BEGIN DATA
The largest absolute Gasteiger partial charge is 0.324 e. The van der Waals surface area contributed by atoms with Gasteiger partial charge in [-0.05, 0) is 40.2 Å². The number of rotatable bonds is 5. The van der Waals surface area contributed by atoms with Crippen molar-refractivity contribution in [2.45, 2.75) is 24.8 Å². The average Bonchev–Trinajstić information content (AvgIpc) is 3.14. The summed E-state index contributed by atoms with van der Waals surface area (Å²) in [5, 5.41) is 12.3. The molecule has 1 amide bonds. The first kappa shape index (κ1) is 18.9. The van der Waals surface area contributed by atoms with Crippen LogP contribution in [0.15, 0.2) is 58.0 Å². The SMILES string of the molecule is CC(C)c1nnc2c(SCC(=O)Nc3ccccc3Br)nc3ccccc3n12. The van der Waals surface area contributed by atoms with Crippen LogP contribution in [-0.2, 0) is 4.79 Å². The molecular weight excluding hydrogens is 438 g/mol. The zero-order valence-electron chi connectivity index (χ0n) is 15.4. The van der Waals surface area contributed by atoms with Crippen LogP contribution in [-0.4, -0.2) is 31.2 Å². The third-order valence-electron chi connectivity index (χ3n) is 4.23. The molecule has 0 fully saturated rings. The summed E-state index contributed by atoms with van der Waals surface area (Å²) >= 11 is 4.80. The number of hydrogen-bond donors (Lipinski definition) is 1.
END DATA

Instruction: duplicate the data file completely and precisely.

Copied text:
The largest absolute Gasteiger partial charge is 0.324 e. The van der Waals surface area contributed by atoms with Gasteiger partial charge in [-0.05, 0) is 40.2 Å². The number of rotatable bonds is 5. The van der Waals surface area contributed by atoms with Crippen molar-refractivity contribution in [2.45, 2.75) is 24.8 Å². The average Bonchev–Trinajstić information content (AvgIpc) is 3.14. The summed E-state index contributed by atoms with van der Waals surface area (Å²) in [5, 5.41) is 12.3. The molecule has 1 amide bonds. The first kappa shape index (κ1) is 18.9. The van der Waals surface area contributed by atoms with Crippen LogP contribution in [0.15, 0.2) is 58.0 Å². The SMILES string of the molecule is CC(C)c1nnc2c(SCC(=O)Nc3ccccc3Br)nc3ccccc3n12. The van der Waals surface area contributed by atoms with Crippen LogP contribution in [-0.2, 0) is 4.79 Å². The molecular weight excluding hydrogens is 438 g/mol. The zero-order valence-electron chi connectivity index (χ0n) is 15.4. The van der Waals surface area contributed by atoms with Crippen LogP contribution in [-0.4, -0.2) is 31.2 Å². The third-order valence-electron chi connectivity index (χ3n) is 4.23. The molecule has 0 fully saturated rings. The summed E-state index contributed by atoms with van der Waals surface area (Å²) >= 11 is 4.80. The number of hydrogen-bond donors (Lipinski definition) is 1.